According to The New York Times, President-elect Donald Trump's transition team announced on Sunday that Republican National Committee chairman Reince Priebus will be named Trump's chief of staff. This connection could help mend Trump's relationship with the Republican Party, which came under strain after several top Republicans refused to support Trump's bid for the presidency. Priebus often defended Trump throughout his campaign, and he became a close ally leading up to the election.
Leading up to the announcement, some suggested that Breitbart News executive chairman Stephen K. Bannon was being considered for the role of chief of staff, but the transition team revealed Sunday that Bannon would fill the role of chief strategist and senior counsel instead. In a statement released by Trump's transition team, Bannon said, "We had a very successful partnership on the campaign, one that led to victory. We will have that same partnership in working to help President-elect Trump achieve his agenda."
As for Priebus, he praised Trump and said the chance to serve as chief of staff was an honor. "I am very grateful to the President-elect for this opportunity to serve him and this nation as we work to create an economy that works for everyone, secure our borders, repeal and replace Obamacare and destroy radical Islamic terrorism," Priebus said in a statement.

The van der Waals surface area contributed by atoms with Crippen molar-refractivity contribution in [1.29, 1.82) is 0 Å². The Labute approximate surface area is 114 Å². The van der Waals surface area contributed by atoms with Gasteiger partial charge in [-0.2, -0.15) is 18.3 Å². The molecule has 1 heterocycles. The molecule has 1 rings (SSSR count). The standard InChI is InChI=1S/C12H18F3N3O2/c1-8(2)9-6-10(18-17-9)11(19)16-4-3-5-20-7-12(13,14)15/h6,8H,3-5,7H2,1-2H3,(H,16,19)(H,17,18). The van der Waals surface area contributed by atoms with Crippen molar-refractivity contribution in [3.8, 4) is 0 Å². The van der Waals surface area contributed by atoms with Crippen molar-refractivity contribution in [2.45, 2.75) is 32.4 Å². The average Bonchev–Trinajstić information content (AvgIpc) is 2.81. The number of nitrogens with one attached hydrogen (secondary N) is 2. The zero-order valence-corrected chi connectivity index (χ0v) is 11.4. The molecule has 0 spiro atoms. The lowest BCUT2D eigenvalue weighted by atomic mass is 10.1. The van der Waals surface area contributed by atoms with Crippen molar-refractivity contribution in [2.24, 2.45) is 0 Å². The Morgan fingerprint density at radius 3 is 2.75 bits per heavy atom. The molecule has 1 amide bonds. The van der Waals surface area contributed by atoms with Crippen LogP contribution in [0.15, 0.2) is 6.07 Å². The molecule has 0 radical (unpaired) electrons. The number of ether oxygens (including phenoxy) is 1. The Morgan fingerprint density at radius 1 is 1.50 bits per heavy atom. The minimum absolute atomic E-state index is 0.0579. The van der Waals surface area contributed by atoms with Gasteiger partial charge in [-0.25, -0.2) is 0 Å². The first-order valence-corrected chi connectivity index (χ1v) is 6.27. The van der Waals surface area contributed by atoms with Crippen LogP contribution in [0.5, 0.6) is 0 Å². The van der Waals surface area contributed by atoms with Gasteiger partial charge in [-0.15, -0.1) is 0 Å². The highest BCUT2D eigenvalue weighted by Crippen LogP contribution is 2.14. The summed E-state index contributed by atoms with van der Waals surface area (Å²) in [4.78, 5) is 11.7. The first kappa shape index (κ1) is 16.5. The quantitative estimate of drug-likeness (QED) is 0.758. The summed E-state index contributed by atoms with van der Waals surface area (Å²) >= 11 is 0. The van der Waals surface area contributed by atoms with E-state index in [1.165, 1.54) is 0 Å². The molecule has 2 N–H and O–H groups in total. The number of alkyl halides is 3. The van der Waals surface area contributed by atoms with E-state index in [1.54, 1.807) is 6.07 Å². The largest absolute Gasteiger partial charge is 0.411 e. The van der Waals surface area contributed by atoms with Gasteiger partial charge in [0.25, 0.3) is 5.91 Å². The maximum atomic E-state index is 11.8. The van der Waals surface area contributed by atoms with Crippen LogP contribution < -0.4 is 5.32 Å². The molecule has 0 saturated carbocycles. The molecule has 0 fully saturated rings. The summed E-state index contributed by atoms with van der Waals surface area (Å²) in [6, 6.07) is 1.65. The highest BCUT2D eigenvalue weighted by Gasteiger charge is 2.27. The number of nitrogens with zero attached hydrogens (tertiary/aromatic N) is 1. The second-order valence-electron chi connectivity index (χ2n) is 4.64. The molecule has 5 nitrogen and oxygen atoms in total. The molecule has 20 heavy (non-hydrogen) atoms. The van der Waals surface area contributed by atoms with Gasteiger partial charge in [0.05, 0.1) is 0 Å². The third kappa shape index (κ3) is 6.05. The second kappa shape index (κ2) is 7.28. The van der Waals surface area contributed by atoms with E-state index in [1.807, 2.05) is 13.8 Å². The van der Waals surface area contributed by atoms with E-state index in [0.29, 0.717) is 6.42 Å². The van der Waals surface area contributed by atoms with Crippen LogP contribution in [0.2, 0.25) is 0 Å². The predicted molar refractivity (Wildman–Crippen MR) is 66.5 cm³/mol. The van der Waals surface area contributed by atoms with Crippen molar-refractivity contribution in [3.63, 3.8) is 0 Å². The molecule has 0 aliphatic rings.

"I am thrilled to have my very successful team continue with me in leading our country," Trump said in a statement on Sunday. "Steve and Reince are highly qualified leaders who worked well together on our campaign and led us to a historic victory. Now I will have them both with me in the White House as we work to make America great again."
Trump's decision to appoint Priebus as chief of staff will likely draw equal amounts of support and criticism. Many Republicans will see the appointment as reassurance that a Trump administration will remain conventionally Republican and continue to fight for Republican agendas. Those who supported Trump because they wanted a massive shift from the norm, however, may criticize his appointment of Priebus, a long-time Washington insider.
Priebus, who will work closely with Trump to set the presidential agenda over the next four years, has been the RNC chairman since 2011. Before that, he worked his way up through the ranks of the Republican Party of Wisconsin. Leading up to Inauguration Day, Bannon and Priebus will be working together with Vice President-elect Mike Pence to lead the Trump team's transition into the White House.